Tuesday, May 27, 2014

The Walking Dead Volume 20: All Out War, Part One (2014)

I read this trade a month or two ago, but put off writing a review because of general life fatigue and because it just wasn't an important thing for me to do. With the announcement of the bi-weekly arc "All Out War," the series gave me a jumping-off point, so we're in lame duck mode here. The series has always been a bit of a western, but has taken on a few war feature tropes, though processed through a Road Warrior filter that renders it cheesy and half-assed. This volume starts with a gentle wading in chapter, establishing where our heroes and their relationships sit at the eve of war. Then comes the first big gambit against our villain, Negan, which is half clever/half obvious. It's nice to see the good guys take an early advantage and undercut the seeming infallibility of Negan, but we all know that won't last, because, y'know, Rick's the leader. The war continues on other fronts with the idea of building up Rick's rep, but this is done through highlighting the incompetence and cowardice of leaders who are not Rick, so that we know he's at least the best of what's around. The worm turns, bad things happen to nothing characters, and our heroes return to underdog status by the chapter break.

While we're waiting for the wrap-up, how about that fourth season? The mid-season breaks are always strong, but that show sure meanders on the back half, huh? Thankfully, the writers were wise enough to tear their focus away from Rick and Carl to show us how other survivors dealt with the fall of the prison. That led to "The Grove," one of the series' best episodes, which was both faithful to a comic book storyline and built upon it magnificently through the twisting relationship of Carol and Tyreese. Others fared worse, like I'm now hoping the sickening codependency of Glenn and Maggie ends with their grizzly deaths. The jarring cosplay of Abraham, Rosita and Eugene sure was distracting. The shipping of Daryl and Beth was sweet though, and I still like wholly original supporting players Tara, Sasha and Bob Stookey. Finally, good to see Jeff Kober getting work, and the more organized Terminus was a solid deviation from the comics, though the show has suffered from excess fidelity of late. The closer it gets to the comics post-prison, the deeper it enters the territory that has me ready to stop reading.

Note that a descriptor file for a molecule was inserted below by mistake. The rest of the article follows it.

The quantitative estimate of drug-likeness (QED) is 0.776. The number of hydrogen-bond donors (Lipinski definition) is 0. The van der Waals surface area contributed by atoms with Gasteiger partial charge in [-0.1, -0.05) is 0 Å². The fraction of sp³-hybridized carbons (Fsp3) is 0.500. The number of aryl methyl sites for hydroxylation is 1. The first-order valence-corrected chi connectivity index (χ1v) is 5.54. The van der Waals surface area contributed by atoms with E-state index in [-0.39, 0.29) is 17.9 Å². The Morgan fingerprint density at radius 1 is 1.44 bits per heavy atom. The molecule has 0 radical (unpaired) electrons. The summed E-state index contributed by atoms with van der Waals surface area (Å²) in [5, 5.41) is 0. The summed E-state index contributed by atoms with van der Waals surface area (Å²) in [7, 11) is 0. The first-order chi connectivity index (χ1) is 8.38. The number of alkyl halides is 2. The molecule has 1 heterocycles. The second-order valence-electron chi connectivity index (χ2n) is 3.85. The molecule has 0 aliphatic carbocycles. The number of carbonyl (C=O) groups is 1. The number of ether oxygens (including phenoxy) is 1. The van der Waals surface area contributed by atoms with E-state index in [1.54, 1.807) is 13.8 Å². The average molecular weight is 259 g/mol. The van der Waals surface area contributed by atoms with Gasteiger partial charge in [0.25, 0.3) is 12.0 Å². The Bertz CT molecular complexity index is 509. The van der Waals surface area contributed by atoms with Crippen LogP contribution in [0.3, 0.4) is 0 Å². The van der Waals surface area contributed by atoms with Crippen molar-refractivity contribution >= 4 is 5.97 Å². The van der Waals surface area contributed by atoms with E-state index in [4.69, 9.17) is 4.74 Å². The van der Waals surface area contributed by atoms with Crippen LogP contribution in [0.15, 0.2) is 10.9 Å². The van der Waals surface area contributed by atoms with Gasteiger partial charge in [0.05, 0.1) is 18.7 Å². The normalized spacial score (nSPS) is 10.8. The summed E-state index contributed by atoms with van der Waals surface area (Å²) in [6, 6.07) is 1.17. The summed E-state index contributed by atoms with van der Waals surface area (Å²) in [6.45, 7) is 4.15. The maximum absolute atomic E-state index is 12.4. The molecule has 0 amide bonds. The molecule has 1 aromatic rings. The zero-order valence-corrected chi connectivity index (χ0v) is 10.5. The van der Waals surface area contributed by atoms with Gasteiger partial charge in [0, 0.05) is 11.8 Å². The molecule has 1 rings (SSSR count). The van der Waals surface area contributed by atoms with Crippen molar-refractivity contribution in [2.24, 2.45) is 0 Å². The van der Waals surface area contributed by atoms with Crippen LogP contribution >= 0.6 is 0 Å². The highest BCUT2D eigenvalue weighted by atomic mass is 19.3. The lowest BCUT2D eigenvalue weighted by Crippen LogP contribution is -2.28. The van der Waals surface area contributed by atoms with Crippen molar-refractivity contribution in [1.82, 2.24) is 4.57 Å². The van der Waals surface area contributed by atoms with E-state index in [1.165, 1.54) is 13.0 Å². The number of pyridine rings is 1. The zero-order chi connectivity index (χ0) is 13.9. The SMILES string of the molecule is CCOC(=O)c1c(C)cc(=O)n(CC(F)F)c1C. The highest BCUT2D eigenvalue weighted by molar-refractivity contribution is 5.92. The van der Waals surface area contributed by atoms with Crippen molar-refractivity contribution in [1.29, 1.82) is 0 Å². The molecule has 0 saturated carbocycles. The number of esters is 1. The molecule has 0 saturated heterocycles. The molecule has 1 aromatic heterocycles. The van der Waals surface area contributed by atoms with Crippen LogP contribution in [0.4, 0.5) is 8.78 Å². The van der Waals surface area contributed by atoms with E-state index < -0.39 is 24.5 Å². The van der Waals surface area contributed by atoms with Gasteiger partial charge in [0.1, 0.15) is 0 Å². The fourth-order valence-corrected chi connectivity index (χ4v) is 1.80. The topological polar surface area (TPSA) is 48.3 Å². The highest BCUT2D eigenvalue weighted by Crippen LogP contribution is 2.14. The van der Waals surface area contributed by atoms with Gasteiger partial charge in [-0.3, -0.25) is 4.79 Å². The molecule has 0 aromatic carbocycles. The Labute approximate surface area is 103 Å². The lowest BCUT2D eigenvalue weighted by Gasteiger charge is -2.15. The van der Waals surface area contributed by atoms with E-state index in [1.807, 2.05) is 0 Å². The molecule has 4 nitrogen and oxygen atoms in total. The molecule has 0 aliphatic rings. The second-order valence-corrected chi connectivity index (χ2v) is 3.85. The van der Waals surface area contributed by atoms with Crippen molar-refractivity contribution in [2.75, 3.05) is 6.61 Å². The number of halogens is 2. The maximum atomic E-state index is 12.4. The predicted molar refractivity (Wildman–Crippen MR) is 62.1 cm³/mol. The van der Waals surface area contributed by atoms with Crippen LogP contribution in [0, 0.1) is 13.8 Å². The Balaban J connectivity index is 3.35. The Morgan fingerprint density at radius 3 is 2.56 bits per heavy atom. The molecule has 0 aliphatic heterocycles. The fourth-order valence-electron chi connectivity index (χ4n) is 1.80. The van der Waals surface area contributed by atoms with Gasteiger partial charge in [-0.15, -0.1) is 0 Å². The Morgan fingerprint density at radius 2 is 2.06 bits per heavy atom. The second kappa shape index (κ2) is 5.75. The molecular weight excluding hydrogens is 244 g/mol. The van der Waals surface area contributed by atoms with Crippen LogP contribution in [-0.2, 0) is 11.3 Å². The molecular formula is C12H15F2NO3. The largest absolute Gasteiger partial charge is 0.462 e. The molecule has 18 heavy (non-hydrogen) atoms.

And we're back for "ALL OUT WAR!" Meh. I do like Stefano Gaudiano's inks in this environment, adding a crispness and clarity that suits the more action-adventure tone of this arc, though it occasionally becomes so sharp and flashy as to reveal its Image roots. If I'm thinking about Cyberforce and Pitt during your "realistic zombie apocalypse," something may have gone awry. Charlie Adlard is still great at grounding the action though, even as the horror is lost amidst the flash-bang and soap opera. As has been the case for some time, the problem with the book is Robert Kirkman-- too enamored with empty spectacle to spice up plodding plotting; having lost faith in his zombies and divided his attention to oversee (and I hear micromanage) his empire. The new characters don't stick in the mind, while the old are wearisome and tainted. I can't imagine a way for this to end well, in the sense that there's anything to make me change my mind about leaving. To quote the show, it's too far gone to ever come back...

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